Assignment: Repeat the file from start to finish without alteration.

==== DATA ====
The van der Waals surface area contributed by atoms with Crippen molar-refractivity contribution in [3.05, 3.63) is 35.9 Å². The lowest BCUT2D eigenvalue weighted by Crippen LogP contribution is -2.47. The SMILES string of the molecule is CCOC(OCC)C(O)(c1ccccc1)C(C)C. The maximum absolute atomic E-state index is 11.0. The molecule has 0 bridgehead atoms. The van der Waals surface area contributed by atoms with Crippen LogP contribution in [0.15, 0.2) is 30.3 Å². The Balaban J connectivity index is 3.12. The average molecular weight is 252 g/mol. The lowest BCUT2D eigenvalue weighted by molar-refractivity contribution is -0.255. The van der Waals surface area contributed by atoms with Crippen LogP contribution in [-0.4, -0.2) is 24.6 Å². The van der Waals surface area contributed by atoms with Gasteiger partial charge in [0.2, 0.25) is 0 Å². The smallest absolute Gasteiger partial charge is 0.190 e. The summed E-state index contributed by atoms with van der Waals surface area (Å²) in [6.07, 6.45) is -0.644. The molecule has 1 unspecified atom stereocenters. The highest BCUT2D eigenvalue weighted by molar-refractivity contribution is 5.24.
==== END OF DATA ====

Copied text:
The van der Waals surface area contributed by atoms with Crippen molar-refractivity contribution in [3.05, 3.63) is 35.9 Å². The lowest BCUT2D eigenvalue weighted by Crippen LogP contribution is -2.47. The SMILES string of the molecule is CCOC(OCC)C(O)(c1ccccc1)C(C)C. The maximum absolute atomic E-state index is 11.0. The molecule has 0 bridgehead atoms. The van der Waals surface area contributed by atoms with Crippen LogP contribution in [0.15, 0.2) is 30.3 Å². The Balaban J connectivity index is 3.12. The average molecular weight is 252 g/mol. The lowest BCUT2D eigenvalue weighted by molar-refractivity contribution is -0.255. The van der Waals surface area contributed by atoms with Crippen LogP contribution in [-0.4, -0.2) is 24.6 Å². The van der Waals surface area contributed by atoms with Gasteiger partial charge in [0.2, 0.25) is 0 Å². The smallest absolute Gasteiger partial charge is 0.190 e. The summed E-state index contributed by atoms with van der Waals surface area (Å²) in [6.07, 6.45) is -0.644. The molecule has 1 unspecified atom stereocenters. The highest BCUT2D eigenvalue weighted by molar-refractivity contribution is 5.24.